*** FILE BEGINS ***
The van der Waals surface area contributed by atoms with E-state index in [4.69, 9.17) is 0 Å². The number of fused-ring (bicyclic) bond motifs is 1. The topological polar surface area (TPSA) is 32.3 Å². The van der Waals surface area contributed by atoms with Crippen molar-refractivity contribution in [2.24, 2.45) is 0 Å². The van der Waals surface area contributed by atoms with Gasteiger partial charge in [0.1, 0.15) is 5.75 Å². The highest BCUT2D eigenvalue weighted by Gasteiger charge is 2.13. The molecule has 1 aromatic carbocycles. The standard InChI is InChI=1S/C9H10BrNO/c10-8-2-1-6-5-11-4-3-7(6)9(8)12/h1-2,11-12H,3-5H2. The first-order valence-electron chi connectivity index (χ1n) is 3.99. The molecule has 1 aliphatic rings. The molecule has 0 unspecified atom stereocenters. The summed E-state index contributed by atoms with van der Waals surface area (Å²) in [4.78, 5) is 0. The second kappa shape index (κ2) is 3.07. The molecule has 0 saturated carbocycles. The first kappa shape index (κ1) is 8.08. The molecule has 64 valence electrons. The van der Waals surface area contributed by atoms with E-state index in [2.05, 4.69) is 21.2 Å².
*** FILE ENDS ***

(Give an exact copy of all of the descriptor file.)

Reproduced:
The van der Waals surface area contributed by atoms with E-state index in [4.69, 9.17) is 0 Å². The number of fused-ring (bicyclic) bond motifs is 1. The topological polar surface area (TPSA) is 32.3 Å². The van der Waals surface area contributed by atoms with Crippen molar-refractivity contribution in [2.24, 2.45) is 0 Å². The van der Waals surface area contributed by atoms with Gasteiger partial charge in [0.1, 0.15) is 5.75 Å². The highest BCUT2D eigenvalue weighted by Gasteiger charge is 2.13. The molecule has 1 aromatic carbocycles. The standard InChI is InChI=1S/C9H10BrNO/c10-8-2-1-6-5-11-4-3-7(6)9(8)12/h1-2,11-12H,3-5H2. The first-order valence-electron chi connectivity index (χ1n) is 3.99. The molecule has 1 aliphatic rings. The molecule has 0 unspecified atom stereocenters. The summed E-state index contributed by atoms with van der Waals surface area (Å²) in [4.78, 5) is 0. The second kappa shape index (κ2) is 3.07. The molecule has 0 saturated carbocycles. The first kappa shape index (κ1) is 8.08. The molecule has 64 valence electrons. The van der Waals surface area contributed by atoms with E-state index in [2.05, 4.69) is 21.2 Å².